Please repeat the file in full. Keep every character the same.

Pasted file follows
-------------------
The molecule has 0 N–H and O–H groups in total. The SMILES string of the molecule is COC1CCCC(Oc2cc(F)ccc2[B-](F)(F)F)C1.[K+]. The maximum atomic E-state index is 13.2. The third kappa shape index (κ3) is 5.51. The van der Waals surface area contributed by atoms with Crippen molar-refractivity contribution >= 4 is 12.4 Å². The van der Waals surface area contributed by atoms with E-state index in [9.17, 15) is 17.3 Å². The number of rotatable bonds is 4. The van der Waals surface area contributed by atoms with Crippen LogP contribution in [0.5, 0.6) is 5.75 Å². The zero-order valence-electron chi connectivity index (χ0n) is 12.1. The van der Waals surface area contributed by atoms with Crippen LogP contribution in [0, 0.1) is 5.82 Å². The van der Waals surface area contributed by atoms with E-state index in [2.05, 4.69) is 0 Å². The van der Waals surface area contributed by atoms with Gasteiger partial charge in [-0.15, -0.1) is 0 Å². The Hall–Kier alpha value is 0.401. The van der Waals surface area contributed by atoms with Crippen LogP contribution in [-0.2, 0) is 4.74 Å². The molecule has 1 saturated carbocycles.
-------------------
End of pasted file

The molecule has 0 N–H and O–H groups in total. The SMILES string of the molecule is COC1CCCC(Oc2cc(F)ccc2[B-](F)(F)F)C1.[K+]. The maximum atomic E-state index is 13.2. The third kappa shape index (κ3) is 5.51. The van der Waals surface area contributed by atoms with Crippen molar-refractivity contribution >= 4 is 12.4 Å². The van der Waals surface area contributed by atoms with E-state index in [9.17, 15) is 17.3 Å². The number of rotatable bonds is 4. The van der Waals surface area contributed by atoms with Crippen LogP contribution in [0.5, 0.6) is 5.75 Å². The zero-order valence-electron chi connectivity index (χ0n) is 12.1. The van der Waals surface area contributed by atoms with Crippen LogP contribution in [0, 0.1) is 5.82 Å². The van der Waals surface area contributed by atoms with E-state index in [2.05, 4.69) is 0 Å². The van der Waals surface area contributed by atoms with Gasteiger partial charge in [-0.15, -0.1) is 0 Å². The Hall–Kier alpha value is 0.401. The van der Waals surface area contributed by atoms with Crippen LogP contribution in [-0.2, 0) is 4.74 Å². The molecule has 1 saturated carbocycles.